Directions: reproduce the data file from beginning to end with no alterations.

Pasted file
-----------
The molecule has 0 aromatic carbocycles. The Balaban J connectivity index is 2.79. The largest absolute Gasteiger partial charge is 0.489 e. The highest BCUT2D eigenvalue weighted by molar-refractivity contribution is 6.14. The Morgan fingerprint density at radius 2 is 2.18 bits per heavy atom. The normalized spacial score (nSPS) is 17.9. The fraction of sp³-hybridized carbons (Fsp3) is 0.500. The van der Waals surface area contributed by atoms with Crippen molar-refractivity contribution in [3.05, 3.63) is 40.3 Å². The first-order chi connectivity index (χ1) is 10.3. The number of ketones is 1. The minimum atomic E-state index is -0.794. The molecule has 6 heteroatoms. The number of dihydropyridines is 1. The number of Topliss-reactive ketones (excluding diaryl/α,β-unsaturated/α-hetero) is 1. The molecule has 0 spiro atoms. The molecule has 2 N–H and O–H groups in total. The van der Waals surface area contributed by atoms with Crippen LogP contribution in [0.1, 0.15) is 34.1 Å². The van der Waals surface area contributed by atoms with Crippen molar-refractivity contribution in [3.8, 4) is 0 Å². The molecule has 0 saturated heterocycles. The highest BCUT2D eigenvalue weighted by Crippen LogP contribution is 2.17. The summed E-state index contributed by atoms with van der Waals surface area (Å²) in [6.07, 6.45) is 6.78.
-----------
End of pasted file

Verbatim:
The molecule has 0 aromatic carbocycles. The Balaban J connectivity index is 2.79. The largest absolute Gasteiger partial charge is 0.489 e. The highest BCUT2D eigenvalue weighted by molar-refractivity contribution is 6.14. The Morgan fingerprint density at radius 2 is 2.18 bits per heavy atom. The normalized spacial score (nSPS) is 17.9. The fraction of sp³-hybridized carbons (Fsp3) is 0.500. The van der Waals surface area contributed by atoms with Crippen molar-refractivity contribution in [3.05, 3.63) is 40.3 Å². The first-order chi connectivity index (χ1) is 10.3. The number of ketones is 1. The minimum atomic E-state index is -0.794. The molecule has 6 heteroatoms. The number of dihydropyridines is 1. The number of Topliss-reactive ketones (excluding diaryl/α,β-unsaturated/α-hetero) is 1. The molecule has 0 spiro atoms. The molecule has 2 N–H and O–H groups in total. The van der Waals surface area contributed by atoms with Crippen LogP contribution in [0.1, 0.15) is 34.1 Å². The van der Waals surface area contributed by atoms with Crippen molar-refractivity contribution in [3.8, 4) is 0 Å². The molecule has 0 saturated heterocycles. The highest BCUT2D eigenvalue weighted by Crippen LogP contribution is 2.17. The summed E-state index contributed by atoms with van der Waals surface area (Å²) in [6.07, 6.45) is 6.78.